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The discussion and behind-the-scenes arguments over whether China should be granted membership of the International Publishers Association during 2014-15 form part of former IPA president Hugo Setzer’s history of the last 25 years of the IPA, just published and available on the organisation’s website.
The book is entitled The Fifth Quarter Century: IPA 1996-2021 and charts the challenges, difficulties and successes the organisation has seen during a tumultuous period.
In 2015, when the UK’s Richard Charkin was IPA president, Setzer recalls: ‘Most of the discussion centred on the application from China. Some members argued that the IPA was not ready to accept the Chinese applicant as a member. There were concerns about the independence of the applicant from the Chinese government, and there were fears about what accepting the applicant might do to the credibility of the IPA. For the sake of openness, Richard stated his personal position that accepting the applicant could benefit the IPA in many ways, including in the debates around copyright in Geneva as well as in Freedom to Publish issues.’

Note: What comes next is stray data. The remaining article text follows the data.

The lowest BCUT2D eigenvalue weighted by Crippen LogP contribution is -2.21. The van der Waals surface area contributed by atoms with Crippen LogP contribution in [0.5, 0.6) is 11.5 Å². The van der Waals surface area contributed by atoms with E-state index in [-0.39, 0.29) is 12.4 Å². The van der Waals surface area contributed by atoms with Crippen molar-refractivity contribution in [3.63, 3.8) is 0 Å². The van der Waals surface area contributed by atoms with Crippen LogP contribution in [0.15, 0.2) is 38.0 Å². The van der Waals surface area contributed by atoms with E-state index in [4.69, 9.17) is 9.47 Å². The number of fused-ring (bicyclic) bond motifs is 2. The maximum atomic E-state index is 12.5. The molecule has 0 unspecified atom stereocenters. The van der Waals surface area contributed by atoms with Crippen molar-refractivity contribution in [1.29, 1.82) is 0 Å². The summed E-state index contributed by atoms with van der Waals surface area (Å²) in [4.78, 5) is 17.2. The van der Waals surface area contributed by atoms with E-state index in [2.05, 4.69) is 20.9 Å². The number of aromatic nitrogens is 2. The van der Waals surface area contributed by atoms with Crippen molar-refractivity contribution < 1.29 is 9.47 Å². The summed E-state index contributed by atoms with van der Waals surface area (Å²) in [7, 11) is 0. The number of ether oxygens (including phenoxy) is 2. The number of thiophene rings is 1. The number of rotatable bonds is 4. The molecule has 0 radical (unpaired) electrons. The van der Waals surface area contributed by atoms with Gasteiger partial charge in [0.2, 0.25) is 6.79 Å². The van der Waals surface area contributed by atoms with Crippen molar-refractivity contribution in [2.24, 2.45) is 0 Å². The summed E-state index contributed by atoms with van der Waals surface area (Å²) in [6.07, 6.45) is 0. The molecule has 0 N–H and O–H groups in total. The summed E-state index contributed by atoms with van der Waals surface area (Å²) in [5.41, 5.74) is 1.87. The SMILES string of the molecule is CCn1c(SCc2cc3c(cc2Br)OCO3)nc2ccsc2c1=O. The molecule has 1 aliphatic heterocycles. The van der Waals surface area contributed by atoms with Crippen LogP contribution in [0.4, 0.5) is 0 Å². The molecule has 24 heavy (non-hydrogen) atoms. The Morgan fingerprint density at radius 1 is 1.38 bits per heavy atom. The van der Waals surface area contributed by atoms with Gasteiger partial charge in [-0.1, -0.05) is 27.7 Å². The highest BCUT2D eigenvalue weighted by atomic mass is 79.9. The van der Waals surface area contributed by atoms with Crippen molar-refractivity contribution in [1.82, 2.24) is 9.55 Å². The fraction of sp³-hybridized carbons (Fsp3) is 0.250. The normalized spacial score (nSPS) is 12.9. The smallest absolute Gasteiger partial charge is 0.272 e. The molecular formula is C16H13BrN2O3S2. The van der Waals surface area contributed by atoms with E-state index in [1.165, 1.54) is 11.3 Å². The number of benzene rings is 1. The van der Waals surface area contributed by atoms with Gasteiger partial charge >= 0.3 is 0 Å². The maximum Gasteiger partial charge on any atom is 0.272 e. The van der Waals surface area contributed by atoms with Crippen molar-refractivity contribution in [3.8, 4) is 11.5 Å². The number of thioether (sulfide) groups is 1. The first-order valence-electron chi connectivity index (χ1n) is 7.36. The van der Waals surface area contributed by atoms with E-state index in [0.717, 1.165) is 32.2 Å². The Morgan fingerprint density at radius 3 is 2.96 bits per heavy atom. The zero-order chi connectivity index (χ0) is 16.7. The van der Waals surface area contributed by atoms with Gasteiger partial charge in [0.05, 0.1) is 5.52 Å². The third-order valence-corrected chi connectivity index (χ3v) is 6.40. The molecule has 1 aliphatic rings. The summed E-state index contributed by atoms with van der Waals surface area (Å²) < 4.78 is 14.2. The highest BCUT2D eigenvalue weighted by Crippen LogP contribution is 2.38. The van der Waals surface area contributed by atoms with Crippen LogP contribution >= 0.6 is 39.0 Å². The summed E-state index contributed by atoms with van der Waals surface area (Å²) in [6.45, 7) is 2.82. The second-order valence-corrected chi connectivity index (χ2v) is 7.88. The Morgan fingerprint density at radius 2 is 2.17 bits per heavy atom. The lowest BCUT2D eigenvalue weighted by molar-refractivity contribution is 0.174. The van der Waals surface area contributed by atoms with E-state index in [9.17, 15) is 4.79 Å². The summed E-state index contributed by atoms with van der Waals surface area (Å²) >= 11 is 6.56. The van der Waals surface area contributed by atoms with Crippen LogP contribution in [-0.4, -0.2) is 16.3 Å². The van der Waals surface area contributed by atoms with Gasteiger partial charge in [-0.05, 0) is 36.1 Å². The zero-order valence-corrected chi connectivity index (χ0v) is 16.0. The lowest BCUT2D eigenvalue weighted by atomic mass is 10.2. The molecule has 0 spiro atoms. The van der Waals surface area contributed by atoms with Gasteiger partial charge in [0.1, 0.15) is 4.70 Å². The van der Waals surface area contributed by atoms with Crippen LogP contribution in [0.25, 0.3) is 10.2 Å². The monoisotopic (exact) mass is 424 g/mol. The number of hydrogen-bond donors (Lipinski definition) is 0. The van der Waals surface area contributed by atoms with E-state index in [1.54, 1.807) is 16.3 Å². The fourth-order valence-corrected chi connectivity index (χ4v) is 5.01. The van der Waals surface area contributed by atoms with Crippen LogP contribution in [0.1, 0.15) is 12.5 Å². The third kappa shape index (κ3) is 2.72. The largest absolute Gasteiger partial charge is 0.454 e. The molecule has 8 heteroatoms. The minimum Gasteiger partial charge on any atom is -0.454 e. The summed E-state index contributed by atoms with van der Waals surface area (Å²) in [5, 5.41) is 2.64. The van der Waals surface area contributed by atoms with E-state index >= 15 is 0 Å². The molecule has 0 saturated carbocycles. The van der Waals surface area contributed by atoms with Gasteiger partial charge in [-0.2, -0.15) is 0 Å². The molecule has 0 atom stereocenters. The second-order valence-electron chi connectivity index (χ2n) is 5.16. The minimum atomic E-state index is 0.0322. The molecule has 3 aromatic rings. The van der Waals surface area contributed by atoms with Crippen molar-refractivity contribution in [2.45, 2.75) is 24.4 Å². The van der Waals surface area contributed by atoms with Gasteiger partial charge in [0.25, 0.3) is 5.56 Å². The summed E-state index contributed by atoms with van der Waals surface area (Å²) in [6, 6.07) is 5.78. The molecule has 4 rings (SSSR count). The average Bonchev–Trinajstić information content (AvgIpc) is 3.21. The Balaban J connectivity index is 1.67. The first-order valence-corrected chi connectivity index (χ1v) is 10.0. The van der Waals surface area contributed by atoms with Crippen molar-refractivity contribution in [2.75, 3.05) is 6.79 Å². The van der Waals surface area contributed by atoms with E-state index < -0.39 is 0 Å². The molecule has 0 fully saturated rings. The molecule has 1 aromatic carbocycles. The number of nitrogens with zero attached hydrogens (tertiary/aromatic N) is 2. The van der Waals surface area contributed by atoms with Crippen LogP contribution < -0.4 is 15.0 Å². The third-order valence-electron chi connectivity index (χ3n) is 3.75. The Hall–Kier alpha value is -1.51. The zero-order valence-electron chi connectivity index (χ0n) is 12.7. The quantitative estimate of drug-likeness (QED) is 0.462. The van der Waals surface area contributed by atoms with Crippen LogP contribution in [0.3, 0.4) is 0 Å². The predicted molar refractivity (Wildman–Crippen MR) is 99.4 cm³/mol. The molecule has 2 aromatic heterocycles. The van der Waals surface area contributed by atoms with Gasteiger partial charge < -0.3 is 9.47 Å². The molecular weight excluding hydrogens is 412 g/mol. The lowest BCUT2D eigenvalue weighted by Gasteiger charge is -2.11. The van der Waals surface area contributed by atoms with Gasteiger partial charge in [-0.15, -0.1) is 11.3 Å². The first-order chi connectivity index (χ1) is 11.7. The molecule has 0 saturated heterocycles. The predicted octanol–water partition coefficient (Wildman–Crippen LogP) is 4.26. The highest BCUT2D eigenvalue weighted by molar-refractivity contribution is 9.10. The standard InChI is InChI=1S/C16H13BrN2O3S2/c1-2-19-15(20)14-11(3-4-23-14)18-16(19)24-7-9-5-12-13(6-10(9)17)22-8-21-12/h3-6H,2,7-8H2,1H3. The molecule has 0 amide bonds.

The application was eventually accepted but the IPA took on board some criticism of its structure which led to the formation of four Working Groups.
In Beijing in 2019, with China now firm members, Setzer told his hosts: “China and the international publishing community can, and will have to, cooperate more to ensure the future success of our industry. Besides copyright, one of the other very important policy issues for IPA is the freedom to publish. At the IPA we strongly believe that authors should have the freedom to express their opinions and publishers should be free to publish any kind of work they believe is relevant. The freedom of expression and the freedom to publish are absolutely essential to a strong and participatory society in the knowledge economy we are living in. The IPA is committed to the freedom to publish and supports publishers around the world deprived of that freedom.”
Commenting on becoming an author, Setzer says: “It has been quite an experience to be an author rather than a publisher. The IPA has been such an important part of my professional life and it is vital that our association has a written memory of some of our major milestones. Thanks to all those who contributed.”